This article, which uses the biographical approach3, is based on the memories, reminisces, and reflections on my two visits to the International Pentecostal Church (IPC) in 1978, and my observations during the many visits I have made to the Secret Churches in Botswana. Based on my participatory observation, my approach is essentially emic - an insider's perspective (Murchison 2010; Pike 1999). If you may, call these experiences, memories, and reminiscences a 'person-centered' ethnography. Although the biographical approach or life history currently lies at the periphery of anthropological thought, it is nonetheless, useful: ' It mediates, not too successfully, the tension between the intimate field experience and the essentially impersonal process of anthropological analysis and ethnographic presentation' (Crapanzano 1984:955).


My Visit to Silo

In 1978, I was a third-year student at the University of Botswana and Swaziland. A ' sister' who was my colleague in an out-of-school Christian interfaith camaraderie group (Jesus Generation Movement), invited me to visit her church, the IPHC with its headquarters in Soweto, South Africa. This was not the first time she had invited me without success. This time, I agreed.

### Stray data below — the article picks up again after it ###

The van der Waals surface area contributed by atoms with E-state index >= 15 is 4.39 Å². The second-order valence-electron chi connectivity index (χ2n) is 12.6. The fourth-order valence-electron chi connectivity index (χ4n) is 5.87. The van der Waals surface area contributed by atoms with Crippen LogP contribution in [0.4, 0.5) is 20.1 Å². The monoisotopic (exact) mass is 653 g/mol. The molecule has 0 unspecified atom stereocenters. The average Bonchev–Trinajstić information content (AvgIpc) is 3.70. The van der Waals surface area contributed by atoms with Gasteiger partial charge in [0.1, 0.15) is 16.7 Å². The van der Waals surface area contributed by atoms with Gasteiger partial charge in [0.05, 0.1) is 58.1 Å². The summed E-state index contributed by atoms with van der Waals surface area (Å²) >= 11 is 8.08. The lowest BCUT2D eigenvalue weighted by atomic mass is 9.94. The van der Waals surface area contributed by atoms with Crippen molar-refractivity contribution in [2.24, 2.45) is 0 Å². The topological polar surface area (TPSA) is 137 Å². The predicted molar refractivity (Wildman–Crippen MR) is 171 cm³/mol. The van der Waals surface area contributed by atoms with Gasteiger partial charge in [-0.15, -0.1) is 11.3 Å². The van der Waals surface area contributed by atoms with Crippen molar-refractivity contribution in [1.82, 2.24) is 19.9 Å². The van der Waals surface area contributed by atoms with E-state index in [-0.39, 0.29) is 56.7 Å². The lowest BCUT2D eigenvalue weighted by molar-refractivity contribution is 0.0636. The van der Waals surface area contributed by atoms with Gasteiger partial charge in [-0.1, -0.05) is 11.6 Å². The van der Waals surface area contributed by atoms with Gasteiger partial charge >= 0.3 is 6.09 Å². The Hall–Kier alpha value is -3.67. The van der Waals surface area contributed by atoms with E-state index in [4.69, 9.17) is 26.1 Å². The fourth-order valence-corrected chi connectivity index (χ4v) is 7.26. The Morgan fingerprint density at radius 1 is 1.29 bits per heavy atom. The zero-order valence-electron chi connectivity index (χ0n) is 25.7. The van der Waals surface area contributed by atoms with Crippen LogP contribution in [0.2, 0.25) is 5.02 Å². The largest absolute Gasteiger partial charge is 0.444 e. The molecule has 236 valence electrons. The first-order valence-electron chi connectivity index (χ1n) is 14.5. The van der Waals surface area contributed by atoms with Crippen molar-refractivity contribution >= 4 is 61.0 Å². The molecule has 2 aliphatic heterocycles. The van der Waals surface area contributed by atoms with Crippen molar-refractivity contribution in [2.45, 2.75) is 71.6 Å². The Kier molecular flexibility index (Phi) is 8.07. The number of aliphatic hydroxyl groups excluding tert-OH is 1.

We departed Gaborone one Saturday morning with her three siblings and her mother. I was the only stranger on the team. We travelled safely, enjoyed ourselves during the trip, and arrived at 2 pm. There was a large number of believers in the church courtyard when we arrived. There were children and elders, men and women, and people with disabilities. As there was little time before the service began, we proceeded to a large church building where the service was held. We all sat together in the church, and I was quite at ease.